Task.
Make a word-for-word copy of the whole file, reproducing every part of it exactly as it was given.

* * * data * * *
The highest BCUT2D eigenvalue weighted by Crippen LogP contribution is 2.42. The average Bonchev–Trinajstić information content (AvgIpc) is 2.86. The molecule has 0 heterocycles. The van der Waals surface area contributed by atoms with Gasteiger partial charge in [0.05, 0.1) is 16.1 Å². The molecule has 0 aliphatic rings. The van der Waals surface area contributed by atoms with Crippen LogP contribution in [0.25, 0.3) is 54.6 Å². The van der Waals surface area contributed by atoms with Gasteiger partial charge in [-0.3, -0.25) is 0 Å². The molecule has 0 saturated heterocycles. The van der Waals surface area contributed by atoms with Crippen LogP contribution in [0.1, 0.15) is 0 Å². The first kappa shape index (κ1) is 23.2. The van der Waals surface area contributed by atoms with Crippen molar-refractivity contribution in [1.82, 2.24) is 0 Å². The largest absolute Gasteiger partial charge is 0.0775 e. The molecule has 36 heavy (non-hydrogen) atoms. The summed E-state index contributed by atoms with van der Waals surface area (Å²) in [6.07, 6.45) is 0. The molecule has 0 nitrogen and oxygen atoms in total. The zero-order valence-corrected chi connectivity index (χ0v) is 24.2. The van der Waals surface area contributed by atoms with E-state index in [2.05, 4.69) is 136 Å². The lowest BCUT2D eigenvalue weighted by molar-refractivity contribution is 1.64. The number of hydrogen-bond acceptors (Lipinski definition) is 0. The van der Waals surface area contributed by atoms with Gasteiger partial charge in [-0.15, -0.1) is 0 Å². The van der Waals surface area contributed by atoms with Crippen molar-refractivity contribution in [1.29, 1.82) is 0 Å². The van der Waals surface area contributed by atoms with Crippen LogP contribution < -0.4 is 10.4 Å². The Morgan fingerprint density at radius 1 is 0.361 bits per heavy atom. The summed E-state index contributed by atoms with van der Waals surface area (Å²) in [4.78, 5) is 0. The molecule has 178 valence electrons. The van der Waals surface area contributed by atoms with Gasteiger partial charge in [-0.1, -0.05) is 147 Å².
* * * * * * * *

The highest BCUT2D eigenvalue weighted by Crippen LogP contribution is 2.42. The average Bonchev–Trinajstić information content (AvgIpc) is 2.86. The molecule has 0 heterocycles. The van der Waals surface area contributed by atoms with Gasteiger partial charge in [0.05, 0.1) is 16.1 Å². The molecule has 0 aliphatic rings. The van der Waals surface area contributed by atoms with Crippen LogP contribution in [0.25, 0.3) is 54.6 Å². The van der Waals surface area contributed by atoms with Gasteiger partial charge in [-0.3, -0.25) is 0 Å². The molecule has 0 saturated heterocycles. The van der Waals surface area contributed by atoms with Crippen LogP contribution in [0.1, 0.15) is 0 Å². The first kappa shape index (κ1) is 23.2. The van der Waals surface area contributed by atoms with Crippen molar-refractivity contribution in [1.82, 2.24) is 0 Å². The largest absolute Gasteiger partial charge is 0.0775 e. The molecule has 36 heavy (non-hydrogen) atoms. The summed E-state index contributed by atoms with van der Waals surface area (Å²) in [6.07, 6.45) is 0. The molecule has 0 nitrogen and oxygen atoms in total. The zero-order valence-corrected chi connectivity index (χ0v) is 24.2. The van der Waals surface area contributed by atoms with E-state index in [2.05, 4.69) is 136 Å². The lowest BCUT2D eigenvalue weighted by molar-refractivity contribution is 1.64. The number of hydrogen-bond acceptors (Lipinski definition) is 0. The van der Waals surface area contributed by atoms with Gasteiger partial charge in [-0.15, -0.1) is 0 Å². The van der Waals surface area contributed by atoms with Crippen molar-refractivity contribution in [1.29, 1.82) is 0 Å². The van der Waals surface area contributed by atoms with Crippen LogP contribution < -0.4 is 10.4 Å². The Morgan fingerprint density at radius 1 is 0.361 bits per heavy atom. The summed E-state index contributed by atoms with van der Waals surface area (Å²) in [4.78, 5) is 0. The molecule has 178 valence electrons. The van der Waals surface area contributed by atoms with Gasteiger partial charge in [-0.1, -0.05) is 147 Å².